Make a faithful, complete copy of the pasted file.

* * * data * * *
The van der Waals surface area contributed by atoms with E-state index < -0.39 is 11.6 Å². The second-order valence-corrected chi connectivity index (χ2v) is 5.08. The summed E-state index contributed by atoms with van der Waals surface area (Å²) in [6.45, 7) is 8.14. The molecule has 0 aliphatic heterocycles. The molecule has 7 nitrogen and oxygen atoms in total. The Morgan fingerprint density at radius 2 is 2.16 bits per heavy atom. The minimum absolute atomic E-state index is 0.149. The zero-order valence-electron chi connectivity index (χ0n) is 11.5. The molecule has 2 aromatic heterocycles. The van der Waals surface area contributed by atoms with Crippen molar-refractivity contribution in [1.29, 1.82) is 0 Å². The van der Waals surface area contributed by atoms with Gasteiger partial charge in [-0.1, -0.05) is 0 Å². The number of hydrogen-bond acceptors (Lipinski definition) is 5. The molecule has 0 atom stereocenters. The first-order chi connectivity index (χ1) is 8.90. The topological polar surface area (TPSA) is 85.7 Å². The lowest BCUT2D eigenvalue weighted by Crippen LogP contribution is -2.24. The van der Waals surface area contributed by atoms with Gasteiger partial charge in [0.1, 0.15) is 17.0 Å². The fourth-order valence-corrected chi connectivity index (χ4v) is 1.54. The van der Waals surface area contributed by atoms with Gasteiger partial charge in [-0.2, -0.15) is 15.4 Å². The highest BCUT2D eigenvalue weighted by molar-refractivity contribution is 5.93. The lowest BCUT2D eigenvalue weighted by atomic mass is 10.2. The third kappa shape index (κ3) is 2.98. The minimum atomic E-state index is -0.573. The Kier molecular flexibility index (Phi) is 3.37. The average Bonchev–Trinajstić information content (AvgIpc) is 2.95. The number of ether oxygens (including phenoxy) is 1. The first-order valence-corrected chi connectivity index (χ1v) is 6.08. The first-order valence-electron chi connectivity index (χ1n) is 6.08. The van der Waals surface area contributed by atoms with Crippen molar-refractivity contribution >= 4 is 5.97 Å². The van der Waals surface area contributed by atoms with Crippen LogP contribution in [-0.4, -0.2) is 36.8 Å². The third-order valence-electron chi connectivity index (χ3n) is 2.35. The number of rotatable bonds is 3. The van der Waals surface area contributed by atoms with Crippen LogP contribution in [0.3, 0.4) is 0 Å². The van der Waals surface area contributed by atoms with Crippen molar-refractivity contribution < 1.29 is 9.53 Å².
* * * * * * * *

The van der Waals surface area contributed by atoms with E-state index < -0.39 is 11.6 Å². The second-order valence-corrected chi connectivity index (χ2v) is 5.08. The summed E-state index contributed by atoms with van der Waals surface area (Å²) in [6.45, 7) is 8.14. The molecule has 0 aliphatic heterocycles. The molecule has 7 nitrogen and oxygen atoms in total. The Morgan fingerprint density at radius 2 is 2.16 bits per heavy atom. The minimum absolute atomic E-state index is 0.149. The zero-order valence-electron chi connectivity index (χ0n) is 11.5. The molecule has 2 aromatic heterocycles. The van der Waals surface area contributed by atoms with Crippen molar-refractivity contribution in [1.29, 1.82) is 0 Å². The van der Waals surface area contributed by atoms with Gasteiger partial charge in [-0.1, -0.05) is 0 Å². The number of hydrogen-bond acceptors (Lipinski definition) is 5. The molecule has 0 atom stereocenters. The first-order chi connectivity index (χ1) is 8.90. The topological polar surface area (TPSA) is 85.7 Å². The lowest BCUT2D eigenvalue weighted by Crippen LogP contribution is -2.24. The van der Waals surface area contributed by atoms with Gasteiger partial charge in [0.1, 0.15) is 17.0 Å². The fourth-order valence-corrected chi connectivity index (χ4v) is 1.54. The van der Waals surface area contributed by atoms with Gasteiger partial charge in [-0.2, -0.15) is 15.4 Å². The highest BCUT2D eigenvalue weighted by molar-refractivity contribution is 5.93. The lowest BCUT2D eigenvalue weighted by atomic mass is 10.2. The third kappa shape index (κ3) is 2.98. The minimum atomic E-state index is -0.573. The Kier molecular flexibility index (Phi) is 3.37. The average Bonchev–Trinajstić information content (AvgIpc) is 2.95. The number of ether oxygens (including phenoxy) is 1. The first-order valence-corrected chi connectivity index (χ1v) is 6.08. The first-order valence-electron chi connectivity index (χ1n) is 6.08. The van der Waals surface area contributed by atoms with Crippen molar-refractivity contribution >= 4 is 5.97 Å². The van der Waals surface area contributed by atoms with Crippen LogP contribution in [-0.4, -0.2) is 36.8 Å². The third-order valence-electron chi connectivity index (χ3n) is 2.35. The number of rotatable bonds is 3. The van der Waals surface area contributed by atoms with Crippen LogP contribution in [0.3, 0.4) is 0 Å². The van der Waals surface area contributed by atoms with Crippen molar-refractivity contribution < 1.29 is 9.53 Å².